Thus the sodium oxalate which forms in the sense-organs is simply changed into ordinary table salt, which acts as a stimulus to produce pulsation.
We can prove experimentally that this suffices to explain the phenomenon of pulsation, for if we simply add from 1 to 5 parts of common salt to 1,000 parts of sea-water, we find that this slight excess of salt acts as a powerful stimulant to the sense-organs, but produces no pulsation if placed upon other parts of the jellyfish.
It thus appears that each sense-organ normally maintains a certain excess of common salt which acts as a stimulus, and which is prevented from becoming too concentrated by the fact that being soluble it is constantly dissolving out into the surrounding sea-water.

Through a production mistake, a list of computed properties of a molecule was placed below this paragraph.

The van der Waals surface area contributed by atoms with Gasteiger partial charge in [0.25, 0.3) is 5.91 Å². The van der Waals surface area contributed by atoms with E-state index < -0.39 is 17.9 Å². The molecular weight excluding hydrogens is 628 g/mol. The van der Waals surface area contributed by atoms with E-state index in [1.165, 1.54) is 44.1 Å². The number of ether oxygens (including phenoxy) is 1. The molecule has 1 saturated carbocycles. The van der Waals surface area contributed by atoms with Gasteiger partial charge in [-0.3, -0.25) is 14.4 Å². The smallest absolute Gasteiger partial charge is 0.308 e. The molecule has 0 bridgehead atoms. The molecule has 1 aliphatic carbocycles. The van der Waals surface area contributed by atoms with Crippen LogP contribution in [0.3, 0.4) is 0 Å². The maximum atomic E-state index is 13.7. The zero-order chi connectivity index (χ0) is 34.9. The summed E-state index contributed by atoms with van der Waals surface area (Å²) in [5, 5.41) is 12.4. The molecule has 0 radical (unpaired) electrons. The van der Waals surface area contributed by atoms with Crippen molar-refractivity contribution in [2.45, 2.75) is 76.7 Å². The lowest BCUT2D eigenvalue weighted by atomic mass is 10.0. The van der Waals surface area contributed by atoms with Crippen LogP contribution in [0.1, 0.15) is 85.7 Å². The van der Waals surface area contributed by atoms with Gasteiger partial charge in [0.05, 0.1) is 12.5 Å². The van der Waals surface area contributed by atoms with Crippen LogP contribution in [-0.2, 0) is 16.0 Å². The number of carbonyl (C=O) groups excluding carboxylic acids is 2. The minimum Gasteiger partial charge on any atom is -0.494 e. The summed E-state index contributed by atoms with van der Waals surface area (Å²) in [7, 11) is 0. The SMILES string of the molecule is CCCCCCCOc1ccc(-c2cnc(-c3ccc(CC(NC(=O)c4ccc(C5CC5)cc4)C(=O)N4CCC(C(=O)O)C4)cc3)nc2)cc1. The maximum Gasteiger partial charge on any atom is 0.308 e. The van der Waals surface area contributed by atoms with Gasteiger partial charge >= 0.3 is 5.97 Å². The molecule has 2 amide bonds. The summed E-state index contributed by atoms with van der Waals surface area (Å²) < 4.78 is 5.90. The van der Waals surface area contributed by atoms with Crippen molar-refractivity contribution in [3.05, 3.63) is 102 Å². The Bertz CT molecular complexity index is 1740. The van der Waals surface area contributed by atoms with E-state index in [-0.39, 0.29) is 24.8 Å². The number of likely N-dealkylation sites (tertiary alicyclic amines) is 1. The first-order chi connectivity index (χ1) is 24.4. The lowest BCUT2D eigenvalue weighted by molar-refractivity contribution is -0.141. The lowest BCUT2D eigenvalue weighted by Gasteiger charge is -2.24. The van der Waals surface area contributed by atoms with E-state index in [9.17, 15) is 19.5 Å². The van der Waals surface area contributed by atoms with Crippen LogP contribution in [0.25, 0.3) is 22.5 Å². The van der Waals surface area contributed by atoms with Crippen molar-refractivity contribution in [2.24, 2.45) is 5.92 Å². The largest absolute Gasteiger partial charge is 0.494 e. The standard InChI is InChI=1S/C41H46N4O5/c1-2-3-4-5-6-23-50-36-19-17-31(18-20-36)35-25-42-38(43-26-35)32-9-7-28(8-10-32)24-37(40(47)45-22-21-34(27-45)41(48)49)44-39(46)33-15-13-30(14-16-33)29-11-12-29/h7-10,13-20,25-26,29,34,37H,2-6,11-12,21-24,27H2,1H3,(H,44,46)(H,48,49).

It may trouble us for a moment to see why a recurrent pulsation should arise from a constantly present stimulus, but long ago Romanes discovered that a weak constantly present stimulus, such as a faradaic current of electricity, will cause rhythmical pulsation, the jellyfish responding to it periodically and regularly.
We see then that the natural stimulant which produces the pulsation of the jellyfish is only that most familiar substance common salt!
The hearts of higher animals behave in a manner so similar to that of the pulsating jellyfish that we need not be surprised if it be demonstrated that here also a slight excess of sodium chloride gives rise to each and every pulsation.